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, 180 (2), 1177-90

Interactions Between Markers Can Be Caused by the Dominance Effect of Quantitative Trait Loci

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Interactions Between Markers Can Be Caused by the Dominance Effect of Quantitative Trait Loci

Luyan Zhang et al. Genetics.

Abstract

F(2) populations are commonly used in genetic studies of animals and plants. For simplicity, most quantitative trait locus or loci (QTL) mapping methods have been developed on the basis of populations having two distinct genotypes at each polymorphic marker or gene locus. In this study, we demonstrate that dominance can cause the interactions between markers and propose an inclusive linear model that includes marker variables and marker interactions so as to completely control both additive and dominance effects of QTL. The proposed linear model is the theoretical basis for inclusive composite-interval QTL mapping (ICIM) for F(2) populations, which consists of two steps: first, the best regression model is selected by stepwise regression, which approximately identifies markers and marker interactions explaining both additive and dominance variations; second, the interval mapping approach is applied to the phenotypic values adjusted by the regression model selected in the first step. Due to the limited mapping population size, the large number of variables, and multicollinearity between variables, coefficients in the inclusive linear model cannot be accurately determined in the first step. Interval mapping is necessary in the second step to fine tune the QTL to their true positions. The efficiency of including marker interactions in mapping additive and dominance QTL was demonstrated by extensive simulations using three QTL distribution models with two population sizes and an actual rice F(2) population.

Figures

F<sc>igure</sc> 1.—
Figure 1.—
Power analysis of CIM and ICIM from 100 simulations. (A) QTL distribution model I and population size 200; (B) QTL distribution model I and population size 500; (C) QTL distribution model II and population size 200; (D) QTL distribution model II and population size 500; (E) QTL distribution model III and population size 200; (F) QTL distribution model III and population size 500. The confidence interval for each predefined QTL was set at 15 cM, and the LOD threshold was 3.0. The last bar in each section represents the false discovery rate (FDR).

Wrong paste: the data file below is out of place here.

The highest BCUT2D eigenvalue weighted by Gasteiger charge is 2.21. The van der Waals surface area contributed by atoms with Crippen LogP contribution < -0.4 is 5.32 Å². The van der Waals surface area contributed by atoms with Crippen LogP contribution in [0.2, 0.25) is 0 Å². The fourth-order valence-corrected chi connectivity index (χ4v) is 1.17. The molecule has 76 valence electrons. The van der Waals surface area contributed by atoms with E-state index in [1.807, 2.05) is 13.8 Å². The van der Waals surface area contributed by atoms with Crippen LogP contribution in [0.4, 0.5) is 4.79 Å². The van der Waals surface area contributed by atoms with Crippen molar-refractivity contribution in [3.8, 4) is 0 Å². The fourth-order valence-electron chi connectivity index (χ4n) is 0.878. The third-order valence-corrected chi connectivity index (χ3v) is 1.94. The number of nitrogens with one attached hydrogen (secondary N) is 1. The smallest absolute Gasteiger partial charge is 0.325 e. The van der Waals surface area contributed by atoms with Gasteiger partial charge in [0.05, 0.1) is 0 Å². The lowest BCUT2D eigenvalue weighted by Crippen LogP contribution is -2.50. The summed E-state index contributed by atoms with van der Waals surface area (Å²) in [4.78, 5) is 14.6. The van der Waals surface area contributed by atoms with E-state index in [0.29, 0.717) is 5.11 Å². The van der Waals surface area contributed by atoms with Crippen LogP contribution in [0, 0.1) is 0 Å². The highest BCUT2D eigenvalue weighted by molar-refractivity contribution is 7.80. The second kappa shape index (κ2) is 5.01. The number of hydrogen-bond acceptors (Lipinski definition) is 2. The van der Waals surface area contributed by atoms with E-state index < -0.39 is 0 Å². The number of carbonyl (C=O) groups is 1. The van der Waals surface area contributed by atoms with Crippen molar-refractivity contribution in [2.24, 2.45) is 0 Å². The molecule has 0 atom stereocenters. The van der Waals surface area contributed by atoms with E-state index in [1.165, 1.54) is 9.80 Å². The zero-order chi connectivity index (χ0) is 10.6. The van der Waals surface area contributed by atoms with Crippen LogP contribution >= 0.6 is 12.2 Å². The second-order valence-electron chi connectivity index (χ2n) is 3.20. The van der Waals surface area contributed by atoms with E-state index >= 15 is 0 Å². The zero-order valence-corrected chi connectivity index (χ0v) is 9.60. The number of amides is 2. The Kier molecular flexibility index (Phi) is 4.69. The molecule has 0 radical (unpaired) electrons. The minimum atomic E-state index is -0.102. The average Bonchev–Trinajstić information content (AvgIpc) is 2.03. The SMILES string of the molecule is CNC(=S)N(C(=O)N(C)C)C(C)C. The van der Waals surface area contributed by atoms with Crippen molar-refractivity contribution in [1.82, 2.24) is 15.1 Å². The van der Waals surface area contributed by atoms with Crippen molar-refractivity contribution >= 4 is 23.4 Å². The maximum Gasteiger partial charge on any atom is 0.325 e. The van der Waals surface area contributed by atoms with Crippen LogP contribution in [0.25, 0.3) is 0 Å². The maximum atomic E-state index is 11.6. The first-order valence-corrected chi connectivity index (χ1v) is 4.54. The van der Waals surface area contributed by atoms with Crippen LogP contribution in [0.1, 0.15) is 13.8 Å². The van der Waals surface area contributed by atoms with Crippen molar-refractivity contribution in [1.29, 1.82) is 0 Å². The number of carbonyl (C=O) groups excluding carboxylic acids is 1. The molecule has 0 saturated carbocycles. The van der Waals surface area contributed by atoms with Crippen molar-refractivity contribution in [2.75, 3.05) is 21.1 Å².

F<sc>igure</sc> 2.—
Figure 2.—
Power analysis of every marker interval. (A) QTL distribution model I and population size 200; (B) QTL distribution model I and population size 500; (C) QTL distribution model II and population size 200; (D) QTL distribution model II and population size 500; (E) QTL distribution model III and population size 200; (F) QTL distribution model III and population size 500. The LOD threshold was set at 3.0. Powers were present for all marker intervals in eight chromosomes in A and B, but for marker intervals on the first four chromosomes in C–F.
F<sc>igure</sc> 3.—
Figure 3.—
Phenotypic distributions of the three simulated and one actual F2 populations. (A) QTL distribution model I and population size 500; (B) QTL distribution model II and population size 500; (C) QTL distribution model III and population size 500; (D) rice F2 population derived from PA64s and Nipponbare and population size 180.
F<sc>igure</sc> 4.—
Figure 4.—
Mapping results from ICIM for the three simulated and one actual F2 populations. (A and B) The first simulated F2 population from QTL distribution model I and population size 500; (C and D) the first simulated F2 population from QTL distribution model II and population size 500; (E and F) the first simulated F2 population from QTL distribution model III and population size 500; (G and H) rice F2 population derived from PA64s and Nipponbare, population size 180. The scanning step was 1 cM.

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